Feldman found that the main on Fuller was installed in 1891.  “There are only two services on Fuller installed prior to 1900.  One in 1891 to a house mid-block on the south side and one in 1895 right next to the hydrant at St. Albans and Fuller.”

On top of it all, this service is still being used today by a corner duplex now on the site.  “It looks like we have quite a few services in the old neighborhoods that date back to the 1880s.  Whether or not you had running water in your home at the time probably had more to do with your financial ability and if the city had the infrastructure in place,” Feldman concluded.

Water permit for Lexington Park in St. Paul

Once started on the history of water supply and St. Paul ballparks, Ben Feldman kept digging and found the original permit for water at Lexington Park, used by the St. Paul Saints from 1897 to 1956. The water installation date was December 10, 1917.

Lexington Park in St. Paul

This 1952 photo of Lexington Park, looking to the southeast, shows University Avenue near the bottom (parallel to the third-base line) and Lexington Parkway beyond the left-field fence. A White Castle now stands at the corner of University and Lexington. Feldman says the location of the service was approximately at what is now the south edge of the White Castle driveway off of Lexington Parkway. Photo courtesy of the Minnesota Historical Society.

Go to top

New Display at State Fair Eco Experience

Minnesota Department of Health Eco Experience  display

The Minnesota Department of Health partnered with Dunwoody College of Technology in Minneapolis for a new Eco Experience display at the State Fair. It included multi-sided pillars with information, including a map marking all community water systems (sorted by groundwater and surface water) in the state as well as private wells. There is also an interactive display on which fair visitors can use a magnet on a string to follow water through the ground. This was the beginning of a five-year partnership with Dunwoody students coming up with additional displays in the future.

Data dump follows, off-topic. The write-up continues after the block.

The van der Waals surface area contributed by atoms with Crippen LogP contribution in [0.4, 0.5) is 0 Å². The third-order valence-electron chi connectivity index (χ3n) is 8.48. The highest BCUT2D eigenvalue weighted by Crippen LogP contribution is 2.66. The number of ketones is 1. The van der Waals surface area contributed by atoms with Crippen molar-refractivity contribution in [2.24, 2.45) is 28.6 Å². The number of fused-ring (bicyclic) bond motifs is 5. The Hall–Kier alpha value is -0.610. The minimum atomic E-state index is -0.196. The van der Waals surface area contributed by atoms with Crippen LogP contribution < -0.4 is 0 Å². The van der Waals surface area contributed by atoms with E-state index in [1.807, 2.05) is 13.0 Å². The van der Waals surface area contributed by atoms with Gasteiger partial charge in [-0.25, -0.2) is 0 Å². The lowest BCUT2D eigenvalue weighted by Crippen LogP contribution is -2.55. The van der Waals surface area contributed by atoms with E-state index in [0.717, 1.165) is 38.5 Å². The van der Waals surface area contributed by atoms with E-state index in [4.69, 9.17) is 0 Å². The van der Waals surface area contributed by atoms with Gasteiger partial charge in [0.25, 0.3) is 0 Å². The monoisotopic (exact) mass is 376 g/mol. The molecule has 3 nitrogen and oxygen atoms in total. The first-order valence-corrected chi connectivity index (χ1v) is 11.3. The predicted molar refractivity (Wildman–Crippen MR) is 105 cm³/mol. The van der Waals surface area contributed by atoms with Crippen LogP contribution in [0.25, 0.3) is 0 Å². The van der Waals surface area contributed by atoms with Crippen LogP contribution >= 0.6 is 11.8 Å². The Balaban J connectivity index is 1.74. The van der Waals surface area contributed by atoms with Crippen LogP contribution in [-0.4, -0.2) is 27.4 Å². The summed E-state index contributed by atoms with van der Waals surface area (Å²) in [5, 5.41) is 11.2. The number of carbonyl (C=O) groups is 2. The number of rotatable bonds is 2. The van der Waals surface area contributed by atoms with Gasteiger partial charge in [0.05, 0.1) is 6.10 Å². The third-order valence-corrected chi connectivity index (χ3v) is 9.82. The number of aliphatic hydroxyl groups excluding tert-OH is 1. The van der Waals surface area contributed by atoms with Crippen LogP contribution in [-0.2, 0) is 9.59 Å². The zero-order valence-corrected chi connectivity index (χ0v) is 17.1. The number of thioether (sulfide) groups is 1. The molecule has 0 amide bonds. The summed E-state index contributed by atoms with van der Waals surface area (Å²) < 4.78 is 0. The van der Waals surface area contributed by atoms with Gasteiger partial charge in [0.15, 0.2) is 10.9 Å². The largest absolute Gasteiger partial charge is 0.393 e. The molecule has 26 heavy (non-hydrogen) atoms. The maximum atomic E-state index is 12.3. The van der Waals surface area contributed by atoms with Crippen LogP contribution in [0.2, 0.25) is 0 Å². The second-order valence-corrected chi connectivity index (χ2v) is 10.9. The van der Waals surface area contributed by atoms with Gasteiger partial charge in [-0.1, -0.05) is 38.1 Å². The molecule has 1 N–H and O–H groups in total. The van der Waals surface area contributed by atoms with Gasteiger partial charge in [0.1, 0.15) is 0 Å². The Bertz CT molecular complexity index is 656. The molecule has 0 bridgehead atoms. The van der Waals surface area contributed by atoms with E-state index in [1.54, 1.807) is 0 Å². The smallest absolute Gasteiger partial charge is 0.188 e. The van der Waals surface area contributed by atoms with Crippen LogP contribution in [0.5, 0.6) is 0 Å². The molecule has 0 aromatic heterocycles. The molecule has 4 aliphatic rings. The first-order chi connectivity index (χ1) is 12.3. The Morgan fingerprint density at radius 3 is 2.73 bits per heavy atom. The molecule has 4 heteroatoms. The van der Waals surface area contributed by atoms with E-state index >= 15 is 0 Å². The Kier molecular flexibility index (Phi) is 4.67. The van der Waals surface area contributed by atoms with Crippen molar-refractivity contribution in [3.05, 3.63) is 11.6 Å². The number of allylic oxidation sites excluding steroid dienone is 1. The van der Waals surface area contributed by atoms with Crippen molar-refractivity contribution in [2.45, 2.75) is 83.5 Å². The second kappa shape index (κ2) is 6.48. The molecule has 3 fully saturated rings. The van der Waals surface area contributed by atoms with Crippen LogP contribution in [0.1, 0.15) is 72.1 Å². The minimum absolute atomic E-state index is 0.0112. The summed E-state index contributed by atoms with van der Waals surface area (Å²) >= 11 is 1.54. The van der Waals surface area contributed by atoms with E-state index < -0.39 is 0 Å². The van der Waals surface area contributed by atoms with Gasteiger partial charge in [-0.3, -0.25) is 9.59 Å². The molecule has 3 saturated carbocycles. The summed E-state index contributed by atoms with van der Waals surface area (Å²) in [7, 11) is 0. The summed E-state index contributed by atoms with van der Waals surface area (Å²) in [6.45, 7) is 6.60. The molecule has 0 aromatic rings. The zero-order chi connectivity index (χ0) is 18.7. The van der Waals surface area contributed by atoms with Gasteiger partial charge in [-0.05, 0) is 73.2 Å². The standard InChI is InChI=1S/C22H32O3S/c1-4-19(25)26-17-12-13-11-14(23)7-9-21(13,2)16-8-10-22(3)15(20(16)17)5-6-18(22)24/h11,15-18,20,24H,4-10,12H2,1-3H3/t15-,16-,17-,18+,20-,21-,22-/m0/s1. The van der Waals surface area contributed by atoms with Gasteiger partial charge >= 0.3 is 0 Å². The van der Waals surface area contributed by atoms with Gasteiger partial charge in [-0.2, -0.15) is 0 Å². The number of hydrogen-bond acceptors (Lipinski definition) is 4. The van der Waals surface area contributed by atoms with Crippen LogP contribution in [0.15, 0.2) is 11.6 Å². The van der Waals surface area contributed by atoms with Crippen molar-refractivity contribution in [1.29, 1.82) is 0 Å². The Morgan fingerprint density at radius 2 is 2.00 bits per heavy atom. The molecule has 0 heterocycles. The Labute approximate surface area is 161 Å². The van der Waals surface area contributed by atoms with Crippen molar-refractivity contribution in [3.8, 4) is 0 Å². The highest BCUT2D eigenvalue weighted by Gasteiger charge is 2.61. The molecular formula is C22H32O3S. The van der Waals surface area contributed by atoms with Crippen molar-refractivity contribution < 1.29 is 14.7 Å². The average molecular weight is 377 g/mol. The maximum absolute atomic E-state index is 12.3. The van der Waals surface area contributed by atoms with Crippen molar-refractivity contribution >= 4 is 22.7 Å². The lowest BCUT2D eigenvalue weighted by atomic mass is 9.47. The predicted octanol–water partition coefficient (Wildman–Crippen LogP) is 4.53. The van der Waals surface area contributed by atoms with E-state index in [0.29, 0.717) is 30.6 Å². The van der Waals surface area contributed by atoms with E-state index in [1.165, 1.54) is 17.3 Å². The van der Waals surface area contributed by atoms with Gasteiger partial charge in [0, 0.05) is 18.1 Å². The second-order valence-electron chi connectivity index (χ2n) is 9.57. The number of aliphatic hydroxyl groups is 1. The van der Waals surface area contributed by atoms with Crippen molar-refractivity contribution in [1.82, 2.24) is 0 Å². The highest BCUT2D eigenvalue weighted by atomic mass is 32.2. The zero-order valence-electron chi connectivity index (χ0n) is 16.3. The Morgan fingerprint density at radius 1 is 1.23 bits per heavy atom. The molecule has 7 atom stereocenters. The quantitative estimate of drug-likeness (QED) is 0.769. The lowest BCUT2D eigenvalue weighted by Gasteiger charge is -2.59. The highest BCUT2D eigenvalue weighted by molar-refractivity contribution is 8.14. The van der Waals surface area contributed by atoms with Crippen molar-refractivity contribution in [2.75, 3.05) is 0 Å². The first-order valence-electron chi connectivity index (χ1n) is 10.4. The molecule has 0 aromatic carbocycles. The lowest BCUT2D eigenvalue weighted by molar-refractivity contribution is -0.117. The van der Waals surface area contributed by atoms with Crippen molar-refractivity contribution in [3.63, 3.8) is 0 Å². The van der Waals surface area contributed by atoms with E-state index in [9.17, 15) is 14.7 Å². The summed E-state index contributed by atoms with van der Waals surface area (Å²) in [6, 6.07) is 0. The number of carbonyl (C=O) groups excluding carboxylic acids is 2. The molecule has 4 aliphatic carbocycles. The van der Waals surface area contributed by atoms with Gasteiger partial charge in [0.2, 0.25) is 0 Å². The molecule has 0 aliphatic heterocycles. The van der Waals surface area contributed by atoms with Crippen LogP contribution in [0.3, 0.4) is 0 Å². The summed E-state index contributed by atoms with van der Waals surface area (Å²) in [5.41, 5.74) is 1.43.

Go to top

MDH Funds Filling Stations

The Minnesota Department of Health has awarded grants to the following communities and organizations to install drinking fountains with bottle filling stations:
• Hmong American Partnership, St. Paul
• Arrowhead Economic Opportunity Agency, Virginia
• Mountain Lake Public School District ISD 173
• Partners in Quality Care, St. Paul
• Winona Public Library
• Perham Health
• Luverne Housing and Redevelopment Authority
• Brainerd Public Library
• White Bear Lake Area High School
• Parkview Center School, Roseville
• Benson School
• International Falls ISD 361
• Blue Earth School
• New London-Spicer School, New London
• Holy Cross Catholic School, Webster
• Goodridge ISD 561

The fountains provide an alternative to bottled water, protect people from exposure to lead in older water fountains, retain fluoride from the water supply, and promote healthy behaviors by providing an alternative to sugary beverages. Sugary beverages, according to the Centers for Disease Control, are linked to Type 2 diabetes, obesity, tooth decay, heart disease, and other chronic diseases.

Go to top

Southeast School Changing Locations

After more than 30 years at the Kahler Apache Hotel in Rochester, the Southeast District Minnesota AWWA will have a new location for its water operator school in 2019. The hotel has closed, so the three-day school—from Wednesday, March 13 to Friday, March 15—will be at the Rochester Event Center next to the airport on the south end of Rochester. An AmericInn across the street is available for hotel rooms.

Go to top

Words to Live By

Blessed are they who have nothing to say and who cannot be persuaded to say it.

—James Russell Lowell

Go to top

Reminder to All Water Operators

When submitting water samples for analyses, remember to do the following:

  • Take coliform samples on the distribution system, not at the wells or entry points.
  • Write the Date Collected, Time Collected, and Collector’s Name on the lab form.
  • Attach the label to each bottle (do not attach labels to the lab form).
  • Include laboratory request forms with submitted samples.
  • Do not use a rollerball or gel pen (the ink may run).
  • Consult your monitoring plan(s) prior to collecting required compliance samples.

Notify your Minnesota Department of Health district engineer of any changes to your systems.

If you have questions, call the Minnesota Department of Health contact on the back of all sample instruction forms.


Operator training sponsored by the Minnesota Department of Health and the Minnesota AWWA will be held in several locations this spring.

Register for schools and pay on-line:

Go to top

Updated Friday, 05-Nov-2021 11:19:08 CDT